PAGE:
Brooklyn Journal of International Law


Morgan Corley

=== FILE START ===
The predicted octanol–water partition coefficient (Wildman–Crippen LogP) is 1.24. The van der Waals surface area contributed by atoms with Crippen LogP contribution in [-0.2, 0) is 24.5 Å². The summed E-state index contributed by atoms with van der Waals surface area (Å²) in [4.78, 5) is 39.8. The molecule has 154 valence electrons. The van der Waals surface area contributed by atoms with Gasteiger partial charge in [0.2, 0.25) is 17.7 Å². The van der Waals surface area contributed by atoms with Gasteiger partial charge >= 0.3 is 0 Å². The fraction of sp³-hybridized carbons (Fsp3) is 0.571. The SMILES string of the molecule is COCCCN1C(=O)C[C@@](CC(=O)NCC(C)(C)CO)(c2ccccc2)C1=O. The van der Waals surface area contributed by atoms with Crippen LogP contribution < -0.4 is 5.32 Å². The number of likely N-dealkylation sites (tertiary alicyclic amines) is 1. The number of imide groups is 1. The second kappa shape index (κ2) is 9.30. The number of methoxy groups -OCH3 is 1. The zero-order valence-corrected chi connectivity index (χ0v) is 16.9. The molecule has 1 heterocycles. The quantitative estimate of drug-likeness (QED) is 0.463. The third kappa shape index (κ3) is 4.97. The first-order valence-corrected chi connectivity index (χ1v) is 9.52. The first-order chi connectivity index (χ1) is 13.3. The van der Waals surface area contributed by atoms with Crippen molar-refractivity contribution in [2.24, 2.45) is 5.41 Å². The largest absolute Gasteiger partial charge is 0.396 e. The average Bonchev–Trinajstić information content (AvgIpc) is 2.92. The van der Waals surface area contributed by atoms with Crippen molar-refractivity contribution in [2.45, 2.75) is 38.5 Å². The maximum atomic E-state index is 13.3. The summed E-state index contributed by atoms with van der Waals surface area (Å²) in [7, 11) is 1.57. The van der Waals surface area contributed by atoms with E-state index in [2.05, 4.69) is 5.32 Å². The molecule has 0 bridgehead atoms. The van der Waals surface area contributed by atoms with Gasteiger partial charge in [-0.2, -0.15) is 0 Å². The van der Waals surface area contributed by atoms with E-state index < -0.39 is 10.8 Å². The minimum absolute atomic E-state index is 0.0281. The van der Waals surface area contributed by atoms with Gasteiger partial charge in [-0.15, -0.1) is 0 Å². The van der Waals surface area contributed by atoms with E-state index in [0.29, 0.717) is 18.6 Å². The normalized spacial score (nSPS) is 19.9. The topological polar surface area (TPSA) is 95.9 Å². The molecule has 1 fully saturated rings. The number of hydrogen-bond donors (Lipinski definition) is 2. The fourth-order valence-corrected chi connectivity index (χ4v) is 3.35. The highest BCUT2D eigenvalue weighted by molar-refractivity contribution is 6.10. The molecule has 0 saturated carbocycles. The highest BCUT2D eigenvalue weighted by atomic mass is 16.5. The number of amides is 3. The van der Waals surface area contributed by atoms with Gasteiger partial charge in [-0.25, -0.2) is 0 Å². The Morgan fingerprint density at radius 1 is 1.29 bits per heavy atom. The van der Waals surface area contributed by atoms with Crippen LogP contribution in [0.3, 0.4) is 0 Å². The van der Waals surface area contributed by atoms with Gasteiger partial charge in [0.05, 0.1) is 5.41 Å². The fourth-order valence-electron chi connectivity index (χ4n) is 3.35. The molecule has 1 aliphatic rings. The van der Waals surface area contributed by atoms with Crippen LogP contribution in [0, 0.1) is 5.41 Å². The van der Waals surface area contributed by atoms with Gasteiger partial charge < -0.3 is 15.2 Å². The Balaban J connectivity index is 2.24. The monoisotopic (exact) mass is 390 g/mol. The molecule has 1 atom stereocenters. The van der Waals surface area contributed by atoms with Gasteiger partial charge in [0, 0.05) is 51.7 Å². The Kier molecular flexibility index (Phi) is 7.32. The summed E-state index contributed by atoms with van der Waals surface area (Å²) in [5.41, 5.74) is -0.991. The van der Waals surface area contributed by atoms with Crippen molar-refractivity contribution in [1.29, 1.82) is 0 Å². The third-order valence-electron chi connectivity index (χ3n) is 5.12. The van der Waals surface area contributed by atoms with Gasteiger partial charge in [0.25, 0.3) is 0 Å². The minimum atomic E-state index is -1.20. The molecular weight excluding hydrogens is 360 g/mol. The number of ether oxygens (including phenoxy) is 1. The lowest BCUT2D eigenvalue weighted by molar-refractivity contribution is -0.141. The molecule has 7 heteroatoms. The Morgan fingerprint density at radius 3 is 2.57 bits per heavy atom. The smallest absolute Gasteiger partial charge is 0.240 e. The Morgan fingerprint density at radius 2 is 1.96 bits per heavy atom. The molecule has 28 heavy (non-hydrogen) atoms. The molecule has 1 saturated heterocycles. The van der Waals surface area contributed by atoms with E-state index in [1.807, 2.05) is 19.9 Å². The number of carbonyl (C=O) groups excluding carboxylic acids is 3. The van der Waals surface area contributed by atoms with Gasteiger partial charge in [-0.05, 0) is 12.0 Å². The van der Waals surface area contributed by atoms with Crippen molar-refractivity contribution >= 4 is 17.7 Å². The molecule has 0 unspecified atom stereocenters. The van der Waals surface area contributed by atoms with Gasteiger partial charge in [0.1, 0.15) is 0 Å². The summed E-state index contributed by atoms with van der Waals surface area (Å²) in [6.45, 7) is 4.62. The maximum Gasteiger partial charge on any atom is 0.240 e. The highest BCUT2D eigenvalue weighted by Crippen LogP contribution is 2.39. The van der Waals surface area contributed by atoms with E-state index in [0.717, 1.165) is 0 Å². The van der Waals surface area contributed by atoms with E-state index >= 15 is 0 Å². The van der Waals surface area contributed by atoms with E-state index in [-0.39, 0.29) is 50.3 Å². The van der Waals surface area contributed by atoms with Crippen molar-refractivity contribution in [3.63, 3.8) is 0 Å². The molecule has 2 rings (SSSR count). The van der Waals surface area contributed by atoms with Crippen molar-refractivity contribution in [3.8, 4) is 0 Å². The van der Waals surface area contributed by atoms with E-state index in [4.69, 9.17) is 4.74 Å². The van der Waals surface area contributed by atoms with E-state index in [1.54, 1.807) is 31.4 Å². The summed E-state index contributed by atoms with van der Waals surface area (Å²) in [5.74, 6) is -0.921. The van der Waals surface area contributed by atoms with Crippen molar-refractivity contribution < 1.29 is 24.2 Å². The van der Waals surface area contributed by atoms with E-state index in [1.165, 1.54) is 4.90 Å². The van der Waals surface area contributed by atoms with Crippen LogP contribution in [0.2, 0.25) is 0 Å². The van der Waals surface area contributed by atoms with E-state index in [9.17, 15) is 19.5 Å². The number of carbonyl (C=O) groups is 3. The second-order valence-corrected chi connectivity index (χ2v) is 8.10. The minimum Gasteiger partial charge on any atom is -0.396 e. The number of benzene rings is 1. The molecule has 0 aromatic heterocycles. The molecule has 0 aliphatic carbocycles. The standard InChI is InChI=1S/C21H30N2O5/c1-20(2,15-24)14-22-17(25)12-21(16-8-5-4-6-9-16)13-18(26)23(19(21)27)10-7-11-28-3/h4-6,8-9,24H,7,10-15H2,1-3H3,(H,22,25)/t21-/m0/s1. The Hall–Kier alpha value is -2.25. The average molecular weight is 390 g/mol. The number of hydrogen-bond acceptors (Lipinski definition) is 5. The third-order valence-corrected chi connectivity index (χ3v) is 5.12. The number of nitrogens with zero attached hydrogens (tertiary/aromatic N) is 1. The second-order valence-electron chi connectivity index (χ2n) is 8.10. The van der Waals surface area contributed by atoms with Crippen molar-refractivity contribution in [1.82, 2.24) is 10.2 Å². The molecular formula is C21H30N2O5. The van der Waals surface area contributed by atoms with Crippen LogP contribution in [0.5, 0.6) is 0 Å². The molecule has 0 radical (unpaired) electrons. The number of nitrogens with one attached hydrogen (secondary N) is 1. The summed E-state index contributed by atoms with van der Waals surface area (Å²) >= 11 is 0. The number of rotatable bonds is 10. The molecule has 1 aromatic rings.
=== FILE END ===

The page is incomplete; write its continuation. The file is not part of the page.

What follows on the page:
In light of the invalidation of the U.S.-EU Safe Harbor, along with the increase in sales of personal data as a commodity, data privacy has become a major concern amongst different nations. The lack of harmonization of data-privacy laws around the world continues to pose obstacles to the free flow of data across national borders. The free flow of data is, nonetheless, essential the international economy. As a result, nations continue to work together to try to create mechanisms by which data can be transferred across borders in a secure manner. This Note examines the current state of data-privacy law in both the EU and United States, analyzing their strengths and weaknesses. It also analyzes past cooperative efforts between different nations to facilitate the free flow of data. Additionally, this Note analyzes the international sales of goods and how the United Nations Convention on Contracts for the International Sale of Goods (CISG) was used to remove the barriers posed by a lack of harmonization of the sales laws of different nations. It concludes that a convention on personal data privacy is needed in order to facilitate the free flow of data and proposes interested nations utilize the CISG as a model for creating the new convention.